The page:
Where does the expression “to get down to brass tacks” come from and What does it mean?

Like many other of our common sayings, the expression “to get down to brass tacks” appears to have alluded originally to some specific operation, something that would call for the removal of successive layers until the brass tacks which held the structure together were exposed to view.

For, as we in America use the expression, it means to get down to the fundamentals, to get to the bottom of a thing, to get to the business at hand.

But the original allusion is lost; literary uses have reference only to the figurative sense, and are too recent to afford any clue to the purpose of the first brass tacks. Because tacks, other than ornamental, are made of copper rather than brass, we surmise that “brass” was a figurative use.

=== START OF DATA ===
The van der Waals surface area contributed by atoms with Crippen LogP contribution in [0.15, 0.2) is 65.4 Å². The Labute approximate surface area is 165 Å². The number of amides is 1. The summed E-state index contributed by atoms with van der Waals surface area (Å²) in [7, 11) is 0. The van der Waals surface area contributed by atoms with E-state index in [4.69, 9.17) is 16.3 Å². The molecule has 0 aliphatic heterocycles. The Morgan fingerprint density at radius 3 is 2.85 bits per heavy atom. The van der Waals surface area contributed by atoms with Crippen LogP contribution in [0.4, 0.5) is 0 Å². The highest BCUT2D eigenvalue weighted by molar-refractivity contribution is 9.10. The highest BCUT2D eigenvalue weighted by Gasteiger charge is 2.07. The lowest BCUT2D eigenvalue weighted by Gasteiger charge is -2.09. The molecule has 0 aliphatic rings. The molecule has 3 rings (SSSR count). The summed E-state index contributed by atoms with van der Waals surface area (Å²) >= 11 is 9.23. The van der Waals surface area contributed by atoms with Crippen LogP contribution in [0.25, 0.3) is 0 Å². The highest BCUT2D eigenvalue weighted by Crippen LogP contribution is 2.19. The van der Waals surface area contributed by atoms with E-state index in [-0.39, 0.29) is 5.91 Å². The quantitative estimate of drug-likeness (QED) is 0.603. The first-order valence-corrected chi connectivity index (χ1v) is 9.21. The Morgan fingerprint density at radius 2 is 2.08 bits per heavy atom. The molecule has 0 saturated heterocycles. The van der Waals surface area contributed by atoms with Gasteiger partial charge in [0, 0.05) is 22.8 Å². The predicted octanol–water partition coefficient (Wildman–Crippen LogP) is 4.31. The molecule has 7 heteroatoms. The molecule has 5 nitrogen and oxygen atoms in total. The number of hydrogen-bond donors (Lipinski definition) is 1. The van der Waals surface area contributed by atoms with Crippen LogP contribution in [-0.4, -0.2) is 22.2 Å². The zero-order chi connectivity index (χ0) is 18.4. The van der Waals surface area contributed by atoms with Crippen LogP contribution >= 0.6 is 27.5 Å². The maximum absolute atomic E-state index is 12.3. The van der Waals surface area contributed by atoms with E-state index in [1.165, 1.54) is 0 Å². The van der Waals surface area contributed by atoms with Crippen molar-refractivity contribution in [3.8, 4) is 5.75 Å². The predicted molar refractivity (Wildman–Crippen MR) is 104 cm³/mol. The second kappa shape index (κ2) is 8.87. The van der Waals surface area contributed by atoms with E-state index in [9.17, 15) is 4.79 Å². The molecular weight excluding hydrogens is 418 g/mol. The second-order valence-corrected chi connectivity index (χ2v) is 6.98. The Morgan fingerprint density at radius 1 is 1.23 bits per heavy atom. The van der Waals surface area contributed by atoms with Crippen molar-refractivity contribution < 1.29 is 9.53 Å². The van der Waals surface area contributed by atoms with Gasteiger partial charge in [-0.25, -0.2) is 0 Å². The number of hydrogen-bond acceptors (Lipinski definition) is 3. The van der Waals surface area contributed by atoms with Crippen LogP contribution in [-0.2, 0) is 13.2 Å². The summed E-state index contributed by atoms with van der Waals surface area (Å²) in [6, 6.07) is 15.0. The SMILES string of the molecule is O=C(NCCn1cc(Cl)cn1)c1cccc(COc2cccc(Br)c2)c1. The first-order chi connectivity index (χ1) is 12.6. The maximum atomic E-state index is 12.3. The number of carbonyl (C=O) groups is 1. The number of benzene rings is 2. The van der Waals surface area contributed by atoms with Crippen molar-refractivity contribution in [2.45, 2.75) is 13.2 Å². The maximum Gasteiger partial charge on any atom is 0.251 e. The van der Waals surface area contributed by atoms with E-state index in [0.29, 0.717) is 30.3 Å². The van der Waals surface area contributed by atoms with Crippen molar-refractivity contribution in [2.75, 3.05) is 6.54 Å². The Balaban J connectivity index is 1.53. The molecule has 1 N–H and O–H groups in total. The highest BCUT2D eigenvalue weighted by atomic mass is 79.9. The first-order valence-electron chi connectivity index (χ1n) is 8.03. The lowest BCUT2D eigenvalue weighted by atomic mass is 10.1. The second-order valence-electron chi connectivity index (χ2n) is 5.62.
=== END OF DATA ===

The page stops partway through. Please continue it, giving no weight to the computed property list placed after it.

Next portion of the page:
We think, therefore, that the phrase was originally nautical, that the reference was to the cleaning of the hull of a ship, to scraping the barnacles off so thoroughly as to expose the bolts which held its bottom together.

Those bolts were, of course, of copper, but “brass tacks” would be a typical American substitution for “copper bolts.”

The recently advanced supposition that the saying originated from the brass upholstery tacks placed upon counters in drapers’ shops for use in measuring lengths of cloth, seems fanciful to me, for that practice is not old and tacks of that description arc of comparatively modern manufacture.